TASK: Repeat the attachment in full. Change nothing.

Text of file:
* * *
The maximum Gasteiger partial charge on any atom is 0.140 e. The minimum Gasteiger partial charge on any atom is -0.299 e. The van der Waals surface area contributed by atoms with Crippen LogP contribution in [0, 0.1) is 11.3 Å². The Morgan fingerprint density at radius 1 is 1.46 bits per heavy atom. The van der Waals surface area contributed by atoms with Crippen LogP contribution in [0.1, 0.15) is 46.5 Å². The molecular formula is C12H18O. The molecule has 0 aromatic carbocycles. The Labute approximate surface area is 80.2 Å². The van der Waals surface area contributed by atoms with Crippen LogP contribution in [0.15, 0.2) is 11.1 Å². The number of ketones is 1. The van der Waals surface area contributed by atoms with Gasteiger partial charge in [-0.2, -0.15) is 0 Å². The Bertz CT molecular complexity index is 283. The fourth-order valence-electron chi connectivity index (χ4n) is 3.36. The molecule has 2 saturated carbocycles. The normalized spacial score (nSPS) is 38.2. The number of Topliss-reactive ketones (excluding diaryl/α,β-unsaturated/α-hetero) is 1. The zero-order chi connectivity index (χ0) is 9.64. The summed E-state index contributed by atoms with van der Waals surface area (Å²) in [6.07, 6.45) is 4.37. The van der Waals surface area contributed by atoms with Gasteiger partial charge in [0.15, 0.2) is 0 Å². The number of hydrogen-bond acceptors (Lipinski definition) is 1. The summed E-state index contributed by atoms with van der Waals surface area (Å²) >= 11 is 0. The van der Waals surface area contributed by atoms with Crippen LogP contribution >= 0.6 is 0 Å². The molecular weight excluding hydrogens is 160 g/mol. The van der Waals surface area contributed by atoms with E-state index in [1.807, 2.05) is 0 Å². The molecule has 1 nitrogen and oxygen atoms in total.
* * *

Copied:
The maximum Gasteiger partial charge on any atom is 0.140 e. The minimum Gasteiger partial charge on any atom is -0.299 e. The van der Waals surface area contributed by atoms with Crippen LogP contribution in [0, 0.1) is 11.3 Å². The Morgan fingerprint density at radius 1 is 1.46 bits per heavy atom. The van der Waals surface area contributed by atoms with Crippen LogP contribution in [0.1, 0.15) is 46.5 Å². The molecular formula is C12H18O. The molecule has 0 aromatic carbocycles. The Labute approximate surface area is 80.2 Å². The van der Waals surface area contributed by atoms with Crippen LogP contribution in [0.15, 0.2) is 11.1 Å². The number of ketones is 1. The van der Waals surface area contributed by atoms with Gasteiger partial charge in [-0.2, -0.15) is 0 Å². The Bertz CT molecular complexity index is 283. The fourth-order valence-electron chi connectivity index (χ4n) is 3.36. The molecule has 2 saturated carbocycles. The normalized spacial score (nSPS) is 38.2. The number of Topliss-reactive ketones (excluding diaryl/α,β-unsaturated/α-hetero) is 1. The zero-order chi connectivity index (χ0) is 9.64. The summed E-state index contributed by atoms with van der Waals surface area (Å²) in [6.07, 6.45) is 4.37. The van der Waals surface area contributed by atoms with Gasteiger partial charge in [0.15, 0.2) is 0 Å². The number of hydrogen-bond acceptors (Lipinski definition) is 1. The summed E-state index contributed by atoms with van der Waals surface area (Å²) >= 11 is 0. The van der Waals surface area contributed by atoms with Crippen LogP contribution >= 0.6 is 0 Å². The molecular weight excluding hydrogens is 160 g/mol. The van der Waals surface area contributed by atoms with E-state index in [1.807, 2.05) is 0 Å². The molecule has 1 nitrogen and oxygen atoms in total.